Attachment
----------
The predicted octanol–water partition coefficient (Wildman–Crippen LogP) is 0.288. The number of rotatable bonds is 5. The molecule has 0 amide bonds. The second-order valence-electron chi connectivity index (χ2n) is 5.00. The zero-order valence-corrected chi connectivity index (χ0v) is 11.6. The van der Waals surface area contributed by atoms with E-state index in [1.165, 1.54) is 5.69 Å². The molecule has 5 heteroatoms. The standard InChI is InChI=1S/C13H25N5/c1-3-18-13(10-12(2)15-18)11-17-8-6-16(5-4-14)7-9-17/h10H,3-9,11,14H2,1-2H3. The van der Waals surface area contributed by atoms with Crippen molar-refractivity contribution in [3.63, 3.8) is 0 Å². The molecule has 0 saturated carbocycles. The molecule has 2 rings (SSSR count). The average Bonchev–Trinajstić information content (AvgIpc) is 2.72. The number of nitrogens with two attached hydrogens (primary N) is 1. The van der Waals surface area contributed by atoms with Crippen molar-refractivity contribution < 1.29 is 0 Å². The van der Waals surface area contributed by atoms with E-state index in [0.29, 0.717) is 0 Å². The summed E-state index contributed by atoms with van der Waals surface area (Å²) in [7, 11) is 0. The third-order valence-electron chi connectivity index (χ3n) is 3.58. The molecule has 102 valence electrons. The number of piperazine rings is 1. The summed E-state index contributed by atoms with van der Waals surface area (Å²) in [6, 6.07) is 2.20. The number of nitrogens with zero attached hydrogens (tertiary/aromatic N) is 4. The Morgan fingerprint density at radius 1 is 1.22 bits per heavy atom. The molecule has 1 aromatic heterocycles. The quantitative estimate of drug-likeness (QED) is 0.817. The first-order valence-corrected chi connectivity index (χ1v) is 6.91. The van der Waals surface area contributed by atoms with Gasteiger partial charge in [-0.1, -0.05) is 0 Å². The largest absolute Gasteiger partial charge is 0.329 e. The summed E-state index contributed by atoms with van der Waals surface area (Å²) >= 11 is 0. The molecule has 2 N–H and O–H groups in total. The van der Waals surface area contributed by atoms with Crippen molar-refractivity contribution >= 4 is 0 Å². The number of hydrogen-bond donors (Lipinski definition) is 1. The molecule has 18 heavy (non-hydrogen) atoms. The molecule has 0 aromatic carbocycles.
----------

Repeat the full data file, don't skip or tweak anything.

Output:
The predicted octanol–water partition coefficient (Wildman–Crippen LogP) is 0.288. The number of rotatable bonds is 5. The molecule has 0 amide bonds. The second-order valence-electron chi connectivity index (χ2n) is 5.00. The zero-order valence-corrected chi connectivity index (χ0v) is 11.6. The van der Waals surface area contributed by atoms with E-state index in [1.165, 1.54) is 5.69 Å². The molecule has 5 heteroatoms. The standard InChI is InChI=1S/C13H25N5/c1-3-18-13(10-12(2)15-18)11-17-8-6-16(5-4-14)7-9-17/h10H,3-9,11,14H2,1-2H3. The van der Waals surface area contributed by atoms with Crippen molar-refractivity contribution in [3.63, 3.8) is 0 Å². The molecule has 0 saturated carbocycles. The molecule has 2 rings (SSSR count). The average Bonchev–Trinajstić information content (AvgIpc) is 2.72. The number of nitrogens with two attached hydrogens (primary N) is 1. The van der Waals surface area contributed by atoms with Crippen molar-refractivity contribution < 1.29 is 0 Å². The van der Waals surface area contributed by atoms with E-state index in [0.29, 0.717) is 0 Å². The summed E-state index contributed by atoms with van der Waals surface area (Å²) in [7, 11) is 0. The third-order valence-electron chi connectivity index (χ3n) is 3.58. The molecule has 102 valence electrons. The number of piperazine rings is 1. The summed E-state index contributed by atoms with van der Waals surface area (Å²) in [6, 6.07) is 2.20. The number of nitrogens with zero attached hydrogens (tertiary/aromatic N) is 4. The Morgan fingerprint density at radius 1 is 1.22 bits per heavy atom. The molecule has 1 aromatic heterocycles. The quantitative estimate of drug-likeness (QED) is 0.817. The first-order valence-corrected chi connectivity index (χ1v) is 6.91. The van der Waals surface area contributed by atoms with Gasteiger partial charge in [-0.1, -0.05) is 0 Å². The largest absolute Gasteiger partial charge is 0.329 e. The summed E-state index contributed by atoms with van der Waals surface area (Å²) >= 11 is 0. The molecule has 2 N–H and O–H groups in total. The van der Waals surface area contributed by atoms with Crippen molar-refractivity contribution >= 4 is 0 Å². The number of hydrogen-bond donors (Lipinski definition) is 1. The molecule has 18 heavy (non-hydrogen) atoms. The molecule has 0 aromatic carbocycles.